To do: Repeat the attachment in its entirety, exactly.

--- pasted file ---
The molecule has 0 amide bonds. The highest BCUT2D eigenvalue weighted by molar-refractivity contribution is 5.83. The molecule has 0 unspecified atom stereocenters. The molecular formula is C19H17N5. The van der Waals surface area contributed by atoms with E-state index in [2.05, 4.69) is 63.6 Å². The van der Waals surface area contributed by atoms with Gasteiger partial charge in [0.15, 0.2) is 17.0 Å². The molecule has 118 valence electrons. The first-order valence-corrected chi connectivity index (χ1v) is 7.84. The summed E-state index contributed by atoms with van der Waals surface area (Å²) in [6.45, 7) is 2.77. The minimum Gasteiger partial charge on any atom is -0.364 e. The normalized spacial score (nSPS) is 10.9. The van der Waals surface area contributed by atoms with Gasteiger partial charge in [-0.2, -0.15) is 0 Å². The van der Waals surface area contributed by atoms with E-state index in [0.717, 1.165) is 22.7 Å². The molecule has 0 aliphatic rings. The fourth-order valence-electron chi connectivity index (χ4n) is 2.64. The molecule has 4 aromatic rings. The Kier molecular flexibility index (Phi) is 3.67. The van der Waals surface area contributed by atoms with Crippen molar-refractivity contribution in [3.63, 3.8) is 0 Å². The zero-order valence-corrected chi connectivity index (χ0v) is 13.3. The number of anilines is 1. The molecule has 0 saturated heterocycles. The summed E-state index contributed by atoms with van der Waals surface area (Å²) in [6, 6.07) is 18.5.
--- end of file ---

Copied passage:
The molecule has 0 amide bonds. The highest BCUT2D eigenvalue weighted by molar-refractivity contribution is 5.83. The molecule has 0 unspecified atom stereocenters. The molecular formula is C19H17N5. The van der Waals surface area contributed by atoms with E-state index in [2.05, 4.69) is 63.6 Å². The van der Waals surface area contributed by atoms with Gasteiger partial charge in [0.15, 0.2) is 17.0 Å². The molecule has 118 valence electrons. The first-order valence-corrected chi connectivity index (χ1v) is 7.84. The summed E-state index contributed by atoms with van der Waals surface area (Å²) in [6.45, 7) is 2.77. The minimum Gasteiger partial charge on any atom is -0.364 e. The normalized spacial score (nSPS) is 10.9. The van der Waals surface area contributed by atoms with Gasteiger partial charge in [-0.2, -0.15) is 0 Å². The van der Waals surface area contributed by atoms with E-state index in [0.717, 1.165) is 22.7 Å². The molecule has 0 aliphatic rings. The fourth-order valence-electron chi connectivity index (χ4n) is 2.64. The molecule has 4 aromatic rings. The Kier molecular flexibility index (Phi) is 3.67. The van der Waals surface area contributed by atoms with Crippen molar-refractivity contribution in [3.63, 3.8) is 0 Å². The zero-order valence-corrected chi connectivity index (χ0v) is 13.3. The number of anilines is 1. The molecule has 0 saturated heterocycles. The summed E-state index contributed by atoms with van der Waals surface area (Å²) in [6, 6.07) is 18.5.